A year ago, Oregon became the first state to decriminalize drug possession. The goal is to reverse some of the negative impacts of the War on Drugs by approaching drug use from a health-centered basis. We visit an addiction and recovery center in Portland that’s gearing up for what they hope will be an influx of people seeking treatment. Reported by Cecilia Brown.Find a resource guide and annotated transcript at our website here.
Texas conservative lawmakers and bail reform advocates have long debated what bail reform can look like for those who cannot afford to bail themselves out of jail. Journalist Andrea Henderson looks closely at a new bail law some activists consider a setback. Find a resource guide and annotated transcript at our website here.
Police encounters during a mental health crisis have a greater chance of turning deadly if you're Black. New response mechanisms bypass law enforcement and result in helpful interventions. Reporter Jeneé Darden looks at how folks in Northern California are trying to reimagine crisis response services. Find a resource guide and annotated transcript on our website here.
Many organizers in St. Louis have given up on reforming the criminal legal system. Now, they’re working to abolish it. And they’re starting with the closure of one notorious jail. To reach their goal, they’ve decided to get involved in electoral politics. Reporter Chad Davis takes a look at what happens when you go from agitating from the outside to working with those in power. Co-reported with Carolina Hidalgo.Find a resource guide and annotated transcript at our website here.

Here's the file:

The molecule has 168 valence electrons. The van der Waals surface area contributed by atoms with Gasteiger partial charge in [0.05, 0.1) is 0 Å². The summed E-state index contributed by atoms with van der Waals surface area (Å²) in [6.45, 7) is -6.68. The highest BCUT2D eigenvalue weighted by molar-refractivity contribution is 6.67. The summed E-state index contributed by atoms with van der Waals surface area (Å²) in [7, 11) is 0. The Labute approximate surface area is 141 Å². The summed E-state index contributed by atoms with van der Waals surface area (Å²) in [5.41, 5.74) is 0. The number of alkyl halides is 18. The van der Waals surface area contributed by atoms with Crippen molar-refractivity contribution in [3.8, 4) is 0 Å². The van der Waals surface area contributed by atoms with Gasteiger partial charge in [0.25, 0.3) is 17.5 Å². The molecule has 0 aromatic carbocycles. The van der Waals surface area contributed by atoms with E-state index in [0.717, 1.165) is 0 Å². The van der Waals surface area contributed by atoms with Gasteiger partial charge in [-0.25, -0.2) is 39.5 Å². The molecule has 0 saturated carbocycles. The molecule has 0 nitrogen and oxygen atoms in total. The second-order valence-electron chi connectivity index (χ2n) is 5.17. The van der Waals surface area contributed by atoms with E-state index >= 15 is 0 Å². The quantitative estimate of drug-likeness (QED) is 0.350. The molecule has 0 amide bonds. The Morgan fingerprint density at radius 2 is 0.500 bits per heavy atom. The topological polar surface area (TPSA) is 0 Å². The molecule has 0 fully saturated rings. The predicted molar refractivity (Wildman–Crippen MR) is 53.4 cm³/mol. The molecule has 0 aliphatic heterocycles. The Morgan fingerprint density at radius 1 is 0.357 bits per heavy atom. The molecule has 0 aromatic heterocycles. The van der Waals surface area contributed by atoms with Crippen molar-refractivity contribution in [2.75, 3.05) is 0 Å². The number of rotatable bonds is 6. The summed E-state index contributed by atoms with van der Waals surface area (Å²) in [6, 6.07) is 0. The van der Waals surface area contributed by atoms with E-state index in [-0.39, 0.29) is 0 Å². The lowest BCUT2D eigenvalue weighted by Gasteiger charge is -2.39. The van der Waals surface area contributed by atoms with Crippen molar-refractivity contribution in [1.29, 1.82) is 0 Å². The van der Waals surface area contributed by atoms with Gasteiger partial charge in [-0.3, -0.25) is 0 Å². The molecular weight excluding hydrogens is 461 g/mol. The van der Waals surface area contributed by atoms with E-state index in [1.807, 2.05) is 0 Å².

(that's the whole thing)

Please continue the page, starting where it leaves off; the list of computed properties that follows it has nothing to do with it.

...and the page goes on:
A legal matrix that incentivizes criminal convictions can motivate unethical prosecutors to bend or break the rules. In New York, a group of law professors is trying to curb that by pushing the system to discipline its own. Reported by Nina Sparling.Find a resource guide and annotated transcript at our website here.
We wanted to see what has happened since we first reported on mental health interventions for arrestees in Miami, how the "bond angels" save lives in New Orleans, and what the digital police surveillance network called Project Greenlight has meant for Detroit. Reported by Danny Rivero, Eve Abrams and Sonia Paul. Find a resource guide and annotated transcript at our website here.
This special roundtable of experts looks at how policing and incarceration practices are impacting COVID-19 rates in BIPOC communities around the country. Because being jailed means an increased risk of getting COVID-19, those released might unknowingly bring the virus home, putting their loved ones and communities at risk. Our editor, Jen Chien, moderates the conversation with Nicole Lewis, senior editor of the jurisprudence section at Slate Magazine, Eric Reinhart, medical anthropologist, psychoanalyst and resident physician at Northwestern University, and Alicia Virani, former public defender and current professor at UCLA School of Law. Produced by Lisa Bartfai.Find a resource guide and annotated transcript at our website here.
Nearly one in two Black women in the US have a loved one who has been impacted by our carceral system. Many become de facto civilian experts as a result. Some rise to lead as outside catalysts for change. And now, scores of Black women are joining the ranks—as officers of the court, police, judges—to manage and advance a system that has had such an outsized impact on their lives. Reported by Pamela Kirkland.Find a resource guide and annotated transcript at our website here.